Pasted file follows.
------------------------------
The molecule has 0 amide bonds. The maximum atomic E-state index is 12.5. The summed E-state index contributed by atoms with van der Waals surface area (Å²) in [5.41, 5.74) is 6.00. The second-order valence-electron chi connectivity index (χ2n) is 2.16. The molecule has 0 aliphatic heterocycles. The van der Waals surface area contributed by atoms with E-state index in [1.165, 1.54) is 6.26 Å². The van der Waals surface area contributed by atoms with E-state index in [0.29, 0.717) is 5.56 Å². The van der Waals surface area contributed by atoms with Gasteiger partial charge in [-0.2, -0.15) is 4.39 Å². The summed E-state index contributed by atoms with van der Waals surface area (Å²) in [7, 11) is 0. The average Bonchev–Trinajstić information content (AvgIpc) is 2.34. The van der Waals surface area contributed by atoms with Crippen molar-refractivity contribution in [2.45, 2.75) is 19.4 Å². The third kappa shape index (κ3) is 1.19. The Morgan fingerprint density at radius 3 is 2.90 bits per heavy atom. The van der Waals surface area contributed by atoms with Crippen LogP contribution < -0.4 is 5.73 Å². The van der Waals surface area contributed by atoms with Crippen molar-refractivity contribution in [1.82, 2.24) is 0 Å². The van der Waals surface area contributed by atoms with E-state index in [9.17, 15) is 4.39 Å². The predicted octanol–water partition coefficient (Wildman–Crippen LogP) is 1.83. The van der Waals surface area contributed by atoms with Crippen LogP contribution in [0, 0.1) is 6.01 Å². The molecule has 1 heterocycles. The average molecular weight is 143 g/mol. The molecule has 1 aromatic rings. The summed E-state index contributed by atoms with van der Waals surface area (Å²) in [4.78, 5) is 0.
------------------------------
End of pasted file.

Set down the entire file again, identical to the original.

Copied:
The molecule has 0 amide bonds. The maximum atomic E-state index is 12.5. The summed E-state index contributed by atoms with van der Waals surface area (Å²) in [5.41, 5.74) is 6.00. The second-order valence-electron chi connectivity index (χ2n) is 2.16. The molecule has 0 aliphatic heterocycles. The van der Waals surface area contributed by atoms with E-state index in [1.165, 1.54) is 6.26 Å². The van der Waals surface area contributed by atoms with E-state index in [0.29, 0.717) is 5.56 Å². The van der Waals surface area contributed by atoms with Gasteiger partial charge in [-0.2, -0.15) is 4.39 Å². The summed E-state index contributed by atoms with van der Waals surface area (Å²) in [7, 11) is 0. The average Bonchev–Trinajstić information content (AvgIpc) is 2.34. The van der Waals surface area contributed by atoms with Crippen molar-refractivity contribution in [2.45, 2.75) is 19.4 Å². The third kappa shape index (κ3) is 1.19. The Morgan fingerprint density at radius 3 is 2.90 bits per heavy atom. The van der Waals surface area contributed by atoms with Crippen LogP contribution < -0.4 is 5.73 Å². The van der Waals surface area contributed by atoms with Crippen molar-refractivity contribution in [1.82, 2.24) is 0 Å². The van der Waals surface area contributed by atoms with E-state index in [9.17, 15) is 4.39 Å². The predicted octanol–water partition coefficient (Wildman–Crippen LogP) is 1.83. The van der Waals surface area contributed by atoms with Crippen LogP contribution in [0, 0.1) is 6.01 Å². The molecule has 1 heterocycles. The average molecular weight is 143 g/mol. The molecule has 1 aromatic rings. The summed E-state index contributed by atoms with van der Waals surface area (Å²) in [4.78, 5) is 0.